Trump's Election Promises, Both Broken And Kept

Donald Trump Rally
U.S. President Donald Trump is scheduled to appear Saturday night (October 6, 2018) at a MAGA rally in Topeka, Kansas. He's likely to talk about the Supreme Court nomination of Brett Kavanaugh, expected to be confirmed by a Senate vote earlier in the day. REUTERS/Carlo Allegri

President Donald Trump's promises on the campaign trail and during his first year in office were as unusual as his presidency—the pledges he made were numerous, sweeping and certainly exciting to his supporters, though sometimes they turned out to be too ambitious or unrealistic to be true.

One year since his win, Trump has made good on some of his promises and abandoned others. Some have been blocked in Congress, while others have been accomplished through executive order. Below, some of Trump's most famous promises, both broken and kept.


Repeal and replace Obamacare

Trump has called Obamacare a "disaster," repeatedly promising to fix his predecessor's signature healthcare bill, and even pledging to repeal it on his first day in office. But by February, Trump was forced to admit it would be more difficult than he'd thought. "Nobody knew healthcare could be so complicated," he said when GOP lawmakers struggled to write a sufficient replacement. Senate Republicans still have not found a way to move forward on this promise.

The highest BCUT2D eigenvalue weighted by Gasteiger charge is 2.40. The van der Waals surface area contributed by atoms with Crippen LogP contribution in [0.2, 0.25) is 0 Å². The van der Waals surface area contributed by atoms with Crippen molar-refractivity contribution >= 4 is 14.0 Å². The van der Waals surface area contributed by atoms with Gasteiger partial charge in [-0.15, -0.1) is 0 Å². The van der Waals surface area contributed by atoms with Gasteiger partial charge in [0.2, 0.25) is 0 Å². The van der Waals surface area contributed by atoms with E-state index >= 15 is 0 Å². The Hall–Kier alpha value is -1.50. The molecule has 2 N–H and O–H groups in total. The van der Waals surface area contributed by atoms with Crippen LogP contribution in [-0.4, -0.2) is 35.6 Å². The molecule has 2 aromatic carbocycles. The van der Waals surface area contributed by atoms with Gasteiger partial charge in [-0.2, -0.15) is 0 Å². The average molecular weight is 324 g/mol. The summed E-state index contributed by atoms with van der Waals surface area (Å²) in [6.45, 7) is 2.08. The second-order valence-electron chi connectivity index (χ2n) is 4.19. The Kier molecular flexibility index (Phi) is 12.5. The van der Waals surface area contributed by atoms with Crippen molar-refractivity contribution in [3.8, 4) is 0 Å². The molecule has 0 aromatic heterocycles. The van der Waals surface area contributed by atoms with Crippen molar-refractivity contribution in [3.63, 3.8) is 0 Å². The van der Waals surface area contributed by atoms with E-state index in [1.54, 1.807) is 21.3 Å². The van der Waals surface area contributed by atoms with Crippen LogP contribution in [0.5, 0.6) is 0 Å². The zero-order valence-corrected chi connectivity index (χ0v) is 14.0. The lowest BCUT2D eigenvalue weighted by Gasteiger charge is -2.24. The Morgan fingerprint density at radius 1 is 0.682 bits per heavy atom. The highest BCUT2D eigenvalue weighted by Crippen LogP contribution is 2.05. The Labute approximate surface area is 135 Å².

Build the wall

One of Trump's most famous early promises became a rallying cry for supporters on the campaign trail, but Trump hasn't advanced plans for a US-Mexico border wall since signing an executive order directing money for construction. Budget negotiations with Democrats have stalled his efforts, and DHS Secretary John Kelly admitted that it was "unlikely that we will build a wall, a physical barrier, from sea to shining sea."

trump executive order
President Donald Trump shows an executive order after he signed it during an event in the Roosevelt Room of the White House on October 12, in Washington, D.C. Alex Wong/Getty Images

Prosecute Hillary Clinton

Another favorite chant at Trump rallies was "lock her up," referring to then-opponent Hillary Clinton. During the debates, Trump told Clinton: "If I win, I am going to instruct my attorney general to get a special prosecutor to look into your situation." But as soon as Trump claimed victory, he changed his tune, and said the country owed her "a debt of gratitude." No prosecution has been unveiled.

Muslim ban/registry

Trump's executive order suspending the entry of immigrants from seven Muslim-majority countries was blocked by multiple federal courts. After days of protests across the country, the order was mostly gutted—but parts have still been allowed to go into effect. No Muslim registry has appeared domestically, but people from six nations must prove a "bona fide" relationship with somebody in the U.S. in order to enter.

Tax cuts for all

Trump promised a tax plan that would prioritize both individuals and companies, saying "everybody is getting a tax cut, especially the middle class." But his attempt at a new plan appears to favor only the wealthiest Americans—and does not guarantee cuts for all.

Trump rally